Close this search box.

Temper, Temper

Trey Reely | June 2014

    It had already been a difficult semester. Our bandroom was being renovated, and my band was forced to take on a semi-nomadic existence with rehearsals alternating between three different venues. In the choir room, we had to set up and break down each day. In the gymnasium, rehearsals were like playing in, well, a gym, and on some days jackhammers shook the walls. In the auditorium, we were interrupted by everything from two custodians vacuuming at the same time to workers drilling on the outside walls of the auditorium. The coup de grace occurred during the penultimate rehearsal before our region concert contest. After removing props from a beauty pageant held in the auditorium the night before, we finally settled down for rehearsal on the auditorium stage. We were well into rehearsing Frank Ticheli’s Vesuvius when a bunch of noisy, giggly eighth-grade girls entered the auditorium for some unannounced assembly and plopped down in the front two rows while we were playing.
    As I grew more and more angry, somehow the increased intensity of my conducting actually helped the music — the work was about an eruption, after all. It was the best run-through we ever had of the piece. After the final cut-off, the unexpected audience clapped and cheered enthusiastically. I could not help but smile, my anger dissipating more quickly than I thought possible. (This did not keep me from asking the guidance counselor to meet with these students somewhere else for the rest of the rehearsal.)
    I also couldn’t help but wonder if perhaps I should have gotten angry earlier when the piece was not going so well. I have since learned that in sports, tirades can have positive effects. An article I read in Sports Illustrated suggests that one of the best ways for a baseball manager to spark his lagging charges is to throw a tantrum and get tossed from a game by the umpire. In 2012, managers were tossed from games 80 times. The expected winning percentage for those teams in any one game was .494. But in the games immediately following an ejection, these teams won at a .550 clip. In fact, many of the top meltdowns in history have preceded strong upturns in performance. One year the Atlanta Braves went 9-and-1 after manager Fredi Gonzalez was ejected from two games.
    The Vesuvius rehearsal was the rare instance in which true anger worked to my advantage, because anger is, ultimately, self-destructive. In the book Wishful Thinking Transformed by Thorns, Frederick Buechner writes, “Of the seven deadly sins, anger is possibly the most fun. To lick your wounds, to smack your lips over grievances long past, to roll over your tongue the prospect of bitter confrontations still to come, to savor to the last toothsome morsel both the pain you are given and the pain you are giving back — in many ways it is a feast fit for a king. The chief drawback is that what you are wolfing down is yourself. The skeleton at the feast is you.”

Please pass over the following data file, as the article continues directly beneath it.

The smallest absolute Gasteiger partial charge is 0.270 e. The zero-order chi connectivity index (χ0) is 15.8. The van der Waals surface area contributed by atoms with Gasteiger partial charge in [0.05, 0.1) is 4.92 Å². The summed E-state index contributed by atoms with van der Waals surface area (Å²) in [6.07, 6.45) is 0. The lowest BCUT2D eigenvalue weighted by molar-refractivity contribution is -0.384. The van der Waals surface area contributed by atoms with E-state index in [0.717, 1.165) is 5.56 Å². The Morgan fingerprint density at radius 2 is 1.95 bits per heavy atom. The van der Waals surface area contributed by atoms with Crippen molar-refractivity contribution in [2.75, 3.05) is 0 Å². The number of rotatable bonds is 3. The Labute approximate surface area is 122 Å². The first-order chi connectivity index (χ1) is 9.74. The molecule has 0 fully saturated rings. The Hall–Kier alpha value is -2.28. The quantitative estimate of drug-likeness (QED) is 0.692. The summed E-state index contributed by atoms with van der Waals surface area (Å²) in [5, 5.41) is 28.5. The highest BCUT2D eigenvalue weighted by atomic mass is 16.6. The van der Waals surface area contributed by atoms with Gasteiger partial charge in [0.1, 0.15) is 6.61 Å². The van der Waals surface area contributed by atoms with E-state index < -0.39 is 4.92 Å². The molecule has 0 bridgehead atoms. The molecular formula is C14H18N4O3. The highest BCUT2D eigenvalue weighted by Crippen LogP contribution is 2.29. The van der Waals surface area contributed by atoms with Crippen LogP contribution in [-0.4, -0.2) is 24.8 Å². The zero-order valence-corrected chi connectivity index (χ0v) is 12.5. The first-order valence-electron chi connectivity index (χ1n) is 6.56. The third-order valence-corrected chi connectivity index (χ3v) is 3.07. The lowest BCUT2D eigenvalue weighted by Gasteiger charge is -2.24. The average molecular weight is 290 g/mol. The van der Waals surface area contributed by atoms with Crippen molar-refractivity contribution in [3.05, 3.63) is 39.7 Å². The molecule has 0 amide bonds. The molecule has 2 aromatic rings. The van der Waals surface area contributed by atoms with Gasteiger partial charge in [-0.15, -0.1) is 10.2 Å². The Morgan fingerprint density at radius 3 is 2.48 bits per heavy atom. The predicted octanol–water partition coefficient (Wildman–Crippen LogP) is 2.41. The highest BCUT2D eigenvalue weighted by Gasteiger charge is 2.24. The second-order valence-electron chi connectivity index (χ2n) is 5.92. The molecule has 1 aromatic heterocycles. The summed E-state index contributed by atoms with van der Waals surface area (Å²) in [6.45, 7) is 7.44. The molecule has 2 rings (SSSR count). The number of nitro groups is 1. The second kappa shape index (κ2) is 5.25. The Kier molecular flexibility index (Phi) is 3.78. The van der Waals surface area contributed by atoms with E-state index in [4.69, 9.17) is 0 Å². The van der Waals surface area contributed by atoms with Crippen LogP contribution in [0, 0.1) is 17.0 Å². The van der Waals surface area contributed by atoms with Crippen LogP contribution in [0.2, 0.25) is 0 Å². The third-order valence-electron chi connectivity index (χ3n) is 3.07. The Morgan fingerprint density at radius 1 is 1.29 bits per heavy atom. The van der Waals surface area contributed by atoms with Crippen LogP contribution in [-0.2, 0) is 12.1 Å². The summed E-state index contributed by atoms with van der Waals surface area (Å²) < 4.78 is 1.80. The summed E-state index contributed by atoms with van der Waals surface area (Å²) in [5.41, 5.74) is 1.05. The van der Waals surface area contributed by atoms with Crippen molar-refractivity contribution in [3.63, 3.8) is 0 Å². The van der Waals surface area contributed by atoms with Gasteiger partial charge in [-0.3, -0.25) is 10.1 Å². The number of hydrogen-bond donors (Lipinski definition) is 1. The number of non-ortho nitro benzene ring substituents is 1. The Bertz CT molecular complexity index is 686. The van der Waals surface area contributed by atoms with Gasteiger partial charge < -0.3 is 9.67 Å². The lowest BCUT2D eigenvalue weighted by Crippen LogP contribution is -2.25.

I don’t believe there was a time in my career when I had to control my anger more than in my first year of teaching. The students I inherited made the mistake of bragging to me about how mad they had gotten the previous director, even to the point that he would throw things and lock himself in his office. One day he even locked the kids outside in the cold. It tipped me off that my students saw this as some kind of game and would find great entertainment value in seeing me lose it. This was a competition I was determined not to lose, and I didn’t, although there were some days when I thought my insides were going to burst.
    Does this mean that we should never show anger? I believe not. As the example of baseball managerial ejections suggest, anger can have its place. Most of the managers seem to know this, and they will use it to their advantage. Indeed, I believe there are times when not getting angry would be the wrong response because it would show a lack of passion for what one is doing. However, a director should always have a good reason for showing any anger. If a director shows anger, it should be purposeful, calculated, and controlled. An ensemble director should never cross the line from acting it to feeling it, because at that point the law of diminishing returns kicks in, and students will stop taking matters seriously.
    On two occasions in my career I was so dismayed by the lack of focus and poor behavior of my band that I put down my baton halfway though the rehearsal, and in an angry yet firm and controlled manner I told my students that I had had enough. I told them that we would begin anew the next day, and that I would learn a lot about their character, their leadership, and their overall desire to succeed. It was a calculated gamble. I suspected that deep down they wanted to do better, but had just lost their way. Fortunately, on both occasions the next rehearsal was great, and so were all the ones after that.
    Unbridled anger usually results in irrational thinking, dysfunctional behavior, and spoken words that cannot be taken back. There is a Chinese proverb that says, “The fastest horse cannot catch a word spoken in anger.” As band directors, we are in a position that gives us the power to crush a student with recklessly said words. Any volatile issue is therefore best dealt with the next day after reflection. As one writer has said: “Sanity rises with the sun.”
    It is ironic that some of the most beautiful music ever performed by bands and orchestras was played under the baton of conductors who could be best described as angry, musical tyrants. I suppose that beautiful music can be made under such circumstances, but it doesn’t seem right or much fun for that matter. Unless, of course, the music is about an erupting volcano.